Since J. Clay Smith’s publication of Emancipation: The Making of the Black Lawyer, it has been taken as gospel that Boston resident Macon Allen in 1844 became was the first African-American admitted to the bar to practice law in the United States. Recently, as part of the celebration of the 150th Anniversary of the founding of the Massachusetts Superior Courts (the state’s highest trial court), doubt has been cast on that assertion. It is quite clear that Attorney Allen was the first black person formally admitted to practice in Massachusetts and the nation in general. However, a little known lawyer by the name of William Henry Johnson may actually have been the first African American eligible to practice law. Mr. Johnson could have begun practicing in 1842. He had qualified for that bar at that time. However, for reasons that are unknown, he was not sworn in until 1865.
What is known about William Henry Johnson first came to our attention because he represented Charles Cuffee, a 13 year old juvenile who was charged with and convicted of murder in New Bedford, Massachusetts in 1870. Squire Johnson, as he was known by then, was asked by the Bristol County District Attorney George Marston to represent young Cuffee. The Cuffee name should sound familiar because Charles was the great nephew of Paul Cuffee the famous African American sailing merchant. Paul Cuffee owned a fleet of ships and sailed around the world bartering and trading. He also earned enough money to purchase the freedom of various family members.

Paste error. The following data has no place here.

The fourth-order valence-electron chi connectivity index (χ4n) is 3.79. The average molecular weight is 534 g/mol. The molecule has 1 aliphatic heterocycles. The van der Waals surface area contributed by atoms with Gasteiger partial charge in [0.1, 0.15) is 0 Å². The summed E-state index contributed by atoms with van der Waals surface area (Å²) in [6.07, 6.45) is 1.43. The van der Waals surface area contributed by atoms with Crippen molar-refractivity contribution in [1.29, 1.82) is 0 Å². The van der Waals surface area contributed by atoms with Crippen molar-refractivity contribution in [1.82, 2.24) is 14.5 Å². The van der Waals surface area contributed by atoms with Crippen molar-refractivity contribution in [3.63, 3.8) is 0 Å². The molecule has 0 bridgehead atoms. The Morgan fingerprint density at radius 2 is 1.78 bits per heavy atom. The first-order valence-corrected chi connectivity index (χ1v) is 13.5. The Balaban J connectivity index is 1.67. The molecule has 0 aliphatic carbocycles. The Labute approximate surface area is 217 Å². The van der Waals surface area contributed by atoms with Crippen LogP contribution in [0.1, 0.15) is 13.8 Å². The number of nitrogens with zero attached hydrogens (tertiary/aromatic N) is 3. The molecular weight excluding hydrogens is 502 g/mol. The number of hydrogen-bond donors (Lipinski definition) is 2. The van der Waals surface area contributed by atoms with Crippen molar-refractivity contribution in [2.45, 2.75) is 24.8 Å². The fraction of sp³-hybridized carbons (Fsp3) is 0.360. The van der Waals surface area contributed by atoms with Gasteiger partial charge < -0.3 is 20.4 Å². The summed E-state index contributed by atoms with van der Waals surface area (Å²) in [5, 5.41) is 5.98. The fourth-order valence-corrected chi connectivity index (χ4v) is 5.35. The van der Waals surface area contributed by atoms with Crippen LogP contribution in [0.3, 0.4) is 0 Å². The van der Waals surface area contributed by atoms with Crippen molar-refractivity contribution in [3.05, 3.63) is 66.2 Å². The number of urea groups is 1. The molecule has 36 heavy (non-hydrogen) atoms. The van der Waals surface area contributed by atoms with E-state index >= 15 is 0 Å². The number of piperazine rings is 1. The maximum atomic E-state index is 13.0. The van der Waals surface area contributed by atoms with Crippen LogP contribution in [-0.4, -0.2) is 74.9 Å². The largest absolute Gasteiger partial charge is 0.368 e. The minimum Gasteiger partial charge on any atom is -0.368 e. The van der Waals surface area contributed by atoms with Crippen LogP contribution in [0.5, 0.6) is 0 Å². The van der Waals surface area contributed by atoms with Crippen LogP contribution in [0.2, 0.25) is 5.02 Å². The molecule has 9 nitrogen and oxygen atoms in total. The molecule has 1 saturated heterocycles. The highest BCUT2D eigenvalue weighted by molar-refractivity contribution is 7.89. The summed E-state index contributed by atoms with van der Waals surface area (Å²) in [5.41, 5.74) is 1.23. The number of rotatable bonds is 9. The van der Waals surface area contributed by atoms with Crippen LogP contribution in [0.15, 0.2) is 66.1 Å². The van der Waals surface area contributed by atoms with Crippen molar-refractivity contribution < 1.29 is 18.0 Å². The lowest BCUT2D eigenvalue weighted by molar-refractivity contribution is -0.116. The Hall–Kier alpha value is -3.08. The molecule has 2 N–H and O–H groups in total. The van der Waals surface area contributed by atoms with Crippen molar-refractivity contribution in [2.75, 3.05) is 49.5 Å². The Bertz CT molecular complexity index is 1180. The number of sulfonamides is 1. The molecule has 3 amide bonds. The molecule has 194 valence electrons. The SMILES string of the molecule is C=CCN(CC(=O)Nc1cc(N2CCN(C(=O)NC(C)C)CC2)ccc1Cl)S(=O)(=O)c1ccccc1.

William Henry Johnson was born into slavery in Richmond, Virginia on July 16, 1811. He was the property of Andrew Johnson. Small in stature, William Henry Johnson became a jockey. Between 1827 and 1833, Johnson won numerous purses for his owner. As a jockey, he had the opportunity to meet former presidents Thomas Jefferson and James Madison. Both ex-presidents were so happy with Johnson’s performance on horses they wagered on that they each gave him a tip from their winnings.